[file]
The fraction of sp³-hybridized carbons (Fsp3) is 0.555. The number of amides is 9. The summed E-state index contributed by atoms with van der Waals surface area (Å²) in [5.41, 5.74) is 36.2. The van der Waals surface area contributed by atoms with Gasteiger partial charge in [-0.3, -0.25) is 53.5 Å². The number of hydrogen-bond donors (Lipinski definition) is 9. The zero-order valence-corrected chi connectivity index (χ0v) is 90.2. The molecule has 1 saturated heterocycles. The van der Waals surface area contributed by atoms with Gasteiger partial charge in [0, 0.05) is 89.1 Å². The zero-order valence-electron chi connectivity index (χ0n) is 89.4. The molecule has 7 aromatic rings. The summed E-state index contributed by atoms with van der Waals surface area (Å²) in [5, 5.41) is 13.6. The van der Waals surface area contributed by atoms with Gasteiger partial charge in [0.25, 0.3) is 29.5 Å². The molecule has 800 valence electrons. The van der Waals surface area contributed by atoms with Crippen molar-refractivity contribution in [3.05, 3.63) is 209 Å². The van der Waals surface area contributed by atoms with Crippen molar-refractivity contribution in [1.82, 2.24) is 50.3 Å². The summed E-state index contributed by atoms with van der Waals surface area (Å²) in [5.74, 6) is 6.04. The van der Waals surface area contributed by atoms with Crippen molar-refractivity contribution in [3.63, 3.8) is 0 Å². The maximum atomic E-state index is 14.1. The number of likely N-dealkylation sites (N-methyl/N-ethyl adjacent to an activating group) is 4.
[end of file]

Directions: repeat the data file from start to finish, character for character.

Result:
The fraction of sp³-hybridized carbons (Fsp3) is 0.555. The number of amides is 9. The summed E-state index contributed by atoms with van der Waals surface area (Å²) in [5.41, 5.74) is 36.2. The van der Waals surface area contributed by atoms with Gasteiger partial charge in [-0.3, -0.25) is 53.5 Å². The number of hydrogen-bond donors (Lipinski definition) is 9. The zero-order valence-corrected chi connectivity index (χ0v) is 90.2. The molecule has 1 saturated heterocycles. The van der Waals surface area contributed by atoms with Gasteiger partial charge in [0, 0.05) is 89.1 Å². The zero-order valence-electron chi connectivity index (χ0n) is 89.4. The molecule has 7 aromatic rings. The summed E-state index contributed by atoms with van der Waals surface area (Å²) in [5, 5.41) is 13.6. The van der Waals surface area contributed by atoms with Gasteiger partial charge in [0.25, 0.3) is 29.5 Å². The molecule has 800 valence electrons. The van der Waals surface area contributed by atoms with Crippen molar-refractivity contribution in [3.05, 3.63) is 209 Å². The van der Waals surface area contributed by atoms with Crippen molar-refractivity contribution in [1.82, 2.24) is 50.3 Å². The summed E-state index contributed by atoms with van der Waals surface area (Å²) in [5.74, 6) is 6.04. The van der Waals surface area contributed by atoms with Crippen molar-refractivity contribution in [3.63, 3.8) is 0 Å². The maximum atomic E-state index is 14.1. The number of likely N-dealkylation sites (N-methyl/N-ethyl adjacent to an activating group) is 4.